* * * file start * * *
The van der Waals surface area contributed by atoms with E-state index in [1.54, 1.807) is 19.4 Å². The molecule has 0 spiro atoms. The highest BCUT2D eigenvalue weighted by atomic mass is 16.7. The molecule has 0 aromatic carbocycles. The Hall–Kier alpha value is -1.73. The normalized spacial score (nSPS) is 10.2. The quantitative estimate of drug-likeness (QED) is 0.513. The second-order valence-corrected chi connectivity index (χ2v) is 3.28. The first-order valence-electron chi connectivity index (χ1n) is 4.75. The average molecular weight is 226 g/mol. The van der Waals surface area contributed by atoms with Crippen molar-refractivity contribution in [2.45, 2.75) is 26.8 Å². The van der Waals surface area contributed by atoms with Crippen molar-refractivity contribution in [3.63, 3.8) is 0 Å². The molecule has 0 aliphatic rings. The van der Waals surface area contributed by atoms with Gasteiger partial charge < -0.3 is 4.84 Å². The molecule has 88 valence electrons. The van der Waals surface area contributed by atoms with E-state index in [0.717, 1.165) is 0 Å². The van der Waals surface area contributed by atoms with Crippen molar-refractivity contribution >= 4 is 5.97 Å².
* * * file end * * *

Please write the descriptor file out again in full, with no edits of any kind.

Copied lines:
The van der Waals surface area contributed by atoms with E-state index in [1.54, 1.807) is 19.4 Å². The molecule has 0 spiro atoms. The highest BCUT2D eigenvalue weighted by atomic mass is 16.7. The molecule has 0 aromatic carbocycles. The Hall–Kier alpha value is -1.73. The normalized spacial score (nSPS) is 10.2. The quantitative estimate of drug-likeness (QED) is 0.513. The second-order valence-corrected chi connectivity index (χ2v) is 3.28. The first-order valence-electron chi connectivity index (χ1n) is 4.75. The average molecular weight is 226 g/mol. The van der Waals surface area contributed by atoms with Crippen molar-refractivity contribution in [2.45, 2.75) is 26.8 Å². The van der Waals surface area contributed by atoms with Crippen molar-refractivity contribution in [3.63, 3.8) is 0 Å². The molecule has 0 aliphatic rings. The van der Waals surface area contributed by atoms with Gasteiger partial charge < -0.3 is 4.84 Å². The molecule has 88 valence electrons. The van der Waals surface area contributed by atoms with E-state index in [0.717, 1.165) is 0 Å². The van der Waals surface area contributed by atoms with Crippen molar-refractivity contribution >= 4 is 5.97 Å².